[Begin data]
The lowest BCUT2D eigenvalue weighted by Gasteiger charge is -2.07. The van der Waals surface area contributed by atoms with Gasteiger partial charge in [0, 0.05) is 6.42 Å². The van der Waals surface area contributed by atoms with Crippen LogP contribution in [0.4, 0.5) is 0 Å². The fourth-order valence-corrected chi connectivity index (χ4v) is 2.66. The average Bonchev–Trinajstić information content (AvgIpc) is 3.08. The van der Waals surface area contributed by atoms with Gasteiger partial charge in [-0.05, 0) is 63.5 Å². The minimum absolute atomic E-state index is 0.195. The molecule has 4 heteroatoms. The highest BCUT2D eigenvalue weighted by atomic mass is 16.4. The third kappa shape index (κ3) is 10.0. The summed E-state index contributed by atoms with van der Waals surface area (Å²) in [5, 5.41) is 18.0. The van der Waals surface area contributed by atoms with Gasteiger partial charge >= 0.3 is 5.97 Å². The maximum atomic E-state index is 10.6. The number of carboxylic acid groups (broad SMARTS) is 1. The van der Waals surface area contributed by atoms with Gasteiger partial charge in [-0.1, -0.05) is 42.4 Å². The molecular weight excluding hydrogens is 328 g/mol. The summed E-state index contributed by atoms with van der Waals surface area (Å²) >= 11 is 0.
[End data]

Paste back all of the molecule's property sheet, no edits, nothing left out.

The lowest BCUT2D eigenvalue weighted by Gasteiger charge is -2.07. The van der Waals surface area contributed by atoms with Gasteiger partial charge in [0, 0.05) is 6.42 Å². The van der Waals surface area contributed by atoms with Crippen LogP contribution in [0.4, 0.5) is 0 Å². The fourth-order valence-corrected chi connectivity index (χ4v) is 2.66. The average Bonchev–Trinajstić information content (AvgIpc) is 3.08. The van der Waals surface area contributed by atoms with Gasteiger partial charge in [-0.05, 0) is 63.5 Å². The minimum absolute atomic E-state index is 0.195. The molecule has 4 heteroatoms. The highest BCUT2D eigenvalue weighted by atomic mass is 16.4. The third kappa shape index (κ3) is 10.0. The summed E-state index contributed by atoms with van der Waals surface area (Å²) in [5, 5.41) is 18.0. The van der Waals surface area contributed by atoms with Gasteiger partial charge >= 0.3 is 5.97 Å². The maximum atomic E-state index is 10.6. The number of carboxylic acid groups (broad SMARTS) is 1. The van der Waals surface area contributed by atoms with Gasteiger partial charge in [-0.1, -0.05) is 42.4 Å². The molecular weight excluding hydrogens is 328 g/mol. The summed E-state index contributed by atoms with van der Waals surface area (Å²) >= 11 is 0.